Predictions of possible state budget cuts and reduced education funding combined with high increases in tuition at Michigan public colleges have generated funding concerns for both universities and students. A new legislative proposal to address the tuition problem includes strict tuition caps at or below the level of inflation. On one hand, this would be good, because it would keep tuition rates from rising, but it would also limit the budgets of public universities. Much of the current concerns about tuition stems from years of state government neglect of higher education.

Students and officials at Michigan”s public universities perked up when the news about Central Michigan University”s massive tuition increase of 28 percent came in December. According to Central Michigan officials, the reason for the hikes is a combination of economic downturn and insufficient state aid. Central Michigan is not alone: Michigan public colleges raised rates last year by an average of 11 percent. The University of Michigan raised tuition last year by 6.5 percent, even with a state funding increase of 1.5 percent. State legislators are discussing further cuts in the education budget due to the recession.

Responding to the news about Central Michigan”s tuition hike, Lt. Gov. Dick Posthumus proposed a constitutional amendment that would cap annual tuition increases at the rate of inflation or 5 percent, whichever is lower. Most officials think this is extreme and that it would be detrimental to the quality of education, but nearly all agree that something needs to be done about tuition. Some observers are especially concerned about the Central Michigan”s case, alleging that the budget shortage there was primarily due to poor fiscal policy. Undoubtedly, universities must be careful in their spending policies, especially during periods of economic instability. But fiscal mismanagement is not the true cause of tuition hikes.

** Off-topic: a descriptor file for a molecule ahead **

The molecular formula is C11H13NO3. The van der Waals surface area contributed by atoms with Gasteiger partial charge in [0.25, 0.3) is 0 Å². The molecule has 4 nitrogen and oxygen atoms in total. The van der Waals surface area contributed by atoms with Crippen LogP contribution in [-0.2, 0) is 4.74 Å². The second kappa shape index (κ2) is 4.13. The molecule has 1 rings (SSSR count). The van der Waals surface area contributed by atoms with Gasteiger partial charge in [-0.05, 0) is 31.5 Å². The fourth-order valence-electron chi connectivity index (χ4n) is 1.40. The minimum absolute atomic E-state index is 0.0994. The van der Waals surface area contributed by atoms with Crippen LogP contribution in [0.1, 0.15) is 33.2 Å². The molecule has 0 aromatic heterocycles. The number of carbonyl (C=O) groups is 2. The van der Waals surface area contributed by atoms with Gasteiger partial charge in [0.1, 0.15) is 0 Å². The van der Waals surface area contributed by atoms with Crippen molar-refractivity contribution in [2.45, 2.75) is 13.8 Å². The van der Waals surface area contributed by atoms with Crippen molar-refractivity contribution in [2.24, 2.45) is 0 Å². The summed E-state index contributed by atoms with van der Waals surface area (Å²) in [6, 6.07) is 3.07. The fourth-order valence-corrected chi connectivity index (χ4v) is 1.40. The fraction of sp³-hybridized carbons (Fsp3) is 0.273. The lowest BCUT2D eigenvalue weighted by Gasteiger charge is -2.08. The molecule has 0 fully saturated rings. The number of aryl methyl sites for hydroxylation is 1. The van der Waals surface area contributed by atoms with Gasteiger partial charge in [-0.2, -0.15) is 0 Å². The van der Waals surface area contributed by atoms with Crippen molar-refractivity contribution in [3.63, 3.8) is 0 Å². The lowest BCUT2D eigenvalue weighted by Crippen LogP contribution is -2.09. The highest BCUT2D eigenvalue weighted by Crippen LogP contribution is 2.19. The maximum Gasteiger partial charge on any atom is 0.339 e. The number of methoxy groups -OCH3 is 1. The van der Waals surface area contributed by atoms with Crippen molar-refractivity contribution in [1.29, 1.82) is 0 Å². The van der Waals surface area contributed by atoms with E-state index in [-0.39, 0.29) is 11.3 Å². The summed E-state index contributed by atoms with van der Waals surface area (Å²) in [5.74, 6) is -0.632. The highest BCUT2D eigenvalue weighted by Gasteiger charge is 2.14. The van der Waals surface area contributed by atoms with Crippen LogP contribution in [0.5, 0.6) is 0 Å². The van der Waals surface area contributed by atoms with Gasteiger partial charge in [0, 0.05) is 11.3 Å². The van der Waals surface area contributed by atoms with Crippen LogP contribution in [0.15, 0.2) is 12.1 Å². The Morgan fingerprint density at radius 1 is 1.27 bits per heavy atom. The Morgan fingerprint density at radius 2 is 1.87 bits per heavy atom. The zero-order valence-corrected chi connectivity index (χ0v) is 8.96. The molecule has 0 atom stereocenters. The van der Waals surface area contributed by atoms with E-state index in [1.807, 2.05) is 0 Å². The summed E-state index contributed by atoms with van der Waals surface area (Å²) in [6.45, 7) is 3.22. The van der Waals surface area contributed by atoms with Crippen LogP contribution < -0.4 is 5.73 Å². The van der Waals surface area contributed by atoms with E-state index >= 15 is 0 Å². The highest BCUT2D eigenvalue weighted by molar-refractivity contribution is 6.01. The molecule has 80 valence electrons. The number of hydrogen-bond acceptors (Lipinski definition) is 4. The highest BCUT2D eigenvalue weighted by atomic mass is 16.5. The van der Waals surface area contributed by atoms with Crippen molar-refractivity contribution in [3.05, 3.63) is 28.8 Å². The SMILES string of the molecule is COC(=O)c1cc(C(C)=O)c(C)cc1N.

This issue signifies a historic shortage in state education funding. Education must be a funding priority for the state legislature, even in times of recession, since education is an investment in the economy. The state must prioritize its budget so as to ensure that higher education remains well funded, even when the economy slows down.

It is clear that the recent tuition boosts have been excessive. They tend to further separate the class of people who can afford college tuition from those that cannot. College tuitions in the U.S. are far higher than those in Europe where tuition is seldom higher than the equivalent of a few thousand dollars and in several nations, such as France and Germany, colleges are free. The high tuitions in the U.S. are one of the biggest reasons for the significantly wider income gap here. Government officials as well as the University should be attentive to these very serious concerns.

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